ADEC Guiding Principles for Distance Teaching and Learning
- The principles that lend themselves to quality face-to-face
learning environments are often similar to those found in web-based
- With all forms of media converging to a digital platform,
advanced educational technology may include a variety of learning
environments and information appliances.
- While rapidly emerging technologies offer unlimited potential
for virtual learning environments for both face-to-face as well
as distance learners, practical application of existing
technologies may often prove highly effective for various
audiences and objectives.
The following principles are intended to serve as guidelines
for identifying and evaluating web-based courses and non-formal
educational programs. Web-based learning environments may be
designed for distance as well as face-to-face students. Other
relevant guidelines for support services and administrative
policies are included on the ADEC web site and
on the back of the ADEC folder in hardcopy.
- The learning experience must have a clear purpose with tightly
focused outcomes and objectives.
Web-based learning designs must consider the nature of
content, specific context, desired learning outcomes and
characteristics of the learner. Learner-centered strategies
include modular, stand-alone units that are compatible with short
bursts of learning. Learning modules may also be open, flexible
- The learner is actively engaged.
Active, hands-on, concrete experiences are highly effective.
Learning by doing, analogy and assimilation are increasingly
important pedagogical forms. Where possible, learning outcomes
should relate to real-life experiences through simulation and
- The learning environment makes appropriate use of a variety of media.
Various learning styles are best engaged by using a variety
of media to achieve learning outcomes. Selection of media may
also depend on nature of content, learning goals, access to
technology, and the local learning environment.
- Learning environments must include problem-based as well as
Problem-based learning involves higher order thinking skills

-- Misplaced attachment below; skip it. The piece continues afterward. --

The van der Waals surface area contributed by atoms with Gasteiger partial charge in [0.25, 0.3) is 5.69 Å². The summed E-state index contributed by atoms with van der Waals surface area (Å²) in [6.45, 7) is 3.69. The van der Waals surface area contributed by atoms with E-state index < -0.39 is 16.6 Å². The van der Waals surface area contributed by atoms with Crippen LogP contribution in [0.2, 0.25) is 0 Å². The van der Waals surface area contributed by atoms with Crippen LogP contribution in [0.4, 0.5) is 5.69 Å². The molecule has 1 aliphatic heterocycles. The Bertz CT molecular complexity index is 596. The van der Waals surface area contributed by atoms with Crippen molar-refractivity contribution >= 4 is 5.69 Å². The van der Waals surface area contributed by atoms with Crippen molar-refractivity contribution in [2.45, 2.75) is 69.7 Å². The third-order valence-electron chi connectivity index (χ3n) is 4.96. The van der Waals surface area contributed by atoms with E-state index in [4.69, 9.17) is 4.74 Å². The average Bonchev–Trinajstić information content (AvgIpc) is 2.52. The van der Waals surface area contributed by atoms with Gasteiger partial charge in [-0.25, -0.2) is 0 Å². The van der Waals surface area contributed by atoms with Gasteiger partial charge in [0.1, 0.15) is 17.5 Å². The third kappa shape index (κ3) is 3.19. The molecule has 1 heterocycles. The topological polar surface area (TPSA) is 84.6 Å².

such as analysis, synthesis, and evaluation while knowledge-based
learning involves recall, comprehension and application.
- Learning experiences should support interaction and the
development of communities of interest.
Learning is social and sensitive to context. Learning
experiences based on interaction and collaboration support
learning communities while building a support network to enhance
learning outcomes. Multiple interactions, group collaboration
and cooperative learning may provide increased levels of
interaction and simulation.
- The practice of distance learning contributes to the larger
social mission of education and training in a democratic society.
Changing mental models and constructing new knowledge
empowers learners and encourages critical thinking. "Knowledge
becomes a function of how the individual creates meaning from his
or her experiences; it is not a function of what someone else
says is true." (Jonassen, 1995)
Characteristics of quality web-based teaching and learning:
- Fosters meaning-making, discourse
- Moves from knowledge transmission to learner-controlled systems
- Provides for reciprocal teaching
- Is learner-centered
- Encourages active participation, knowledge construction
- Based on higher level thinking skills -- analysis, synthesis, and evaluation
- Promotes active learning
- Allows group collaboration and cooperative learning
- Provides multiple levels of interaction
- Focuses on real-world, problem solving
Dede, D. (1996). The evolution of distance education:
Emerging technologies and distributed learning. The American
Journal of Distance Education, 10(2), 4-36.
Guiding Principles and Practices for the Design and
Development of Effective Distance Education. A Report of the
Faculty Initiative Funded by a grant from the AT&T Foundation.
Penn State University, 1997.
Jonassen, D., Davidson, M., Collins, M., Campbell, J., &
Hagg, B.B. (1995). Constructivism and computer-mediated
communication. The American Journal of Distance Education, 9(2),
Masie, E. (1997). Advice for designer of online learning --
think small. Technology for Learning.
Principles of Good Practice for Electronically Offered
Academic Degree and Certificate Programs. Western Cooperative for
Educational Telecommunications. 1996. http://www.wiche.edu/Telecom/projects/principles.htm
Task Force for the American Council on Education and The
Alliance: An Association for Alternative Programs for Adults.
Guiding Principles for Distance Learning in a Learning Society.
Turgeon, A. (1997). Implication of web-based technology for
engaging students in a learning society. Journal of Public
Service and Outreach, 2(2), 32-37.